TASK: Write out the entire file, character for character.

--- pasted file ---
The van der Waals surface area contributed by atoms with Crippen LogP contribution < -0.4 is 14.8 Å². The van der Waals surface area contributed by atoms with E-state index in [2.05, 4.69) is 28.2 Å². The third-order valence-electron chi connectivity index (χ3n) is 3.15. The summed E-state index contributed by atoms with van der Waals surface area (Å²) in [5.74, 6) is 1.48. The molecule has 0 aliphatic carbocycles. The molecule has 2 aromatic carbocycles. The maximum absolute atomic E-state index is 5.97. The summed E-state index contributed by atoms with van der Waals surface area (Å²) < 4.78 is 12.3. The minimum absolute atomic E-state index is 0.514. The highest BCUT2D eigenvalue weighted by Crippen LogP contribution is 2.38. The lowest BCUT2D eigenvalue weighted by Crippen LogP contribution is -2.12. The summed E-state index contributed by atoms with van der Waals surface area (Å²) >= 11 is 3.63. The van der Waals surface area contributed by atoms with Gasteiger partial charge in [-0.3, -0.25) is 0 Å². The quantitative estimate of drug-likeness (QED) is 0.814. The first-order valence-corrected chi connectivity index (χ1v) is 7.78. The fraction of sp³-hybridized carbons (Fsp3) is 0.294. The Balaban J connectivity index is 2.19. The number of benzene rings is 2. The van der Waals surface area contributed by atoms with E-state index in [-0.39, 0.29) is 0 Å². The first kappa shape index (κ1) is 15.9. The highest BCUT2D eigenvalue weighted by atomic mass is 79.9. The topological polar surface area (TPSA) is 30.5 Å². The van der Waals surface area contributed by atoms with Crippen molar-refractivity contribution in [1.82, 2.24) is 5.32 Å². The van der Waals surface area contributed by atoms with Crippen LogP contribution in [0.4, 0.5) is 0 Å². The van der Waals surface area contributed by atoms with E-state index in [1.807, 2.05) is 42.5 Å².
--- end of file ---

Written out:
The van der Waals surface area contributed by atoms with Crippen LogP contribution < -0.4 is 14.8 Å². The van der Waals surface area contributed by atoms with E-state index in [2.05, 4.69) is 28.2 Å². The third-order valence-electron chi connectivity index (χ3n) is 3.15. The summed E-state index contributed by atoms with van der Waals surface area (Å²) in [5.74, 6) is 1.48. The molecule has 0 aliphatic carbocycles. The molecule has 2 aromatic carbocycles. The maximum absolute atomic E-state index is 5.97. The summed E-state index contributed by atoms with van der Waals surface area (Å²) < 4.78 is 12.3. The minimum absolute atomic E-state index is 0.514. The highest BCUT2D eigenvalue weighted by Crippen LogP contribution is 2.38. The lowest BCUT2D eigenvalue weighted by Crippen LogP contribution is -2.12. The summed E-state index contributed by atoms with van der Waals surface area (Å²) >= 11 is 3.63. The van der Waals surface area contributed by atoms with Gasteiger partial charge in [-0.3, -0.25) is 0 Å². The quantitative estimate of drug-likeness (QED) is 0.814. The first-order valence-corrected chi connectivity index (χ1v) is 7.78. The fraction of sp³-hybridized carbons (Fsp3) is 0.294. The Balaban J connectivity index is 2.19. The number of benzene rings is 2. The van der Waals surface area contributed by atoms with E-state index in [-0.39, 0.29) is 0 Å². The first kappa shape index (κ1) is 15.9. The highest BCUT2D eigenvalue weighted by atomic mass is 79.9. The topological polar surface area (TPSA) is 30.5 Å². The van der Waals surface area contributed by atoms with Crippen molar-refractivity contribution in [1.82, 2.24) is 5.32 Å². The van der Waals surface area contributed by atoms with Crippen LogP contribution in [0.4, 0.5) is 0 Å². The van der Waals surface area contributed by atoms with E-state index in [1.807, 2.05) is 42.5 Å².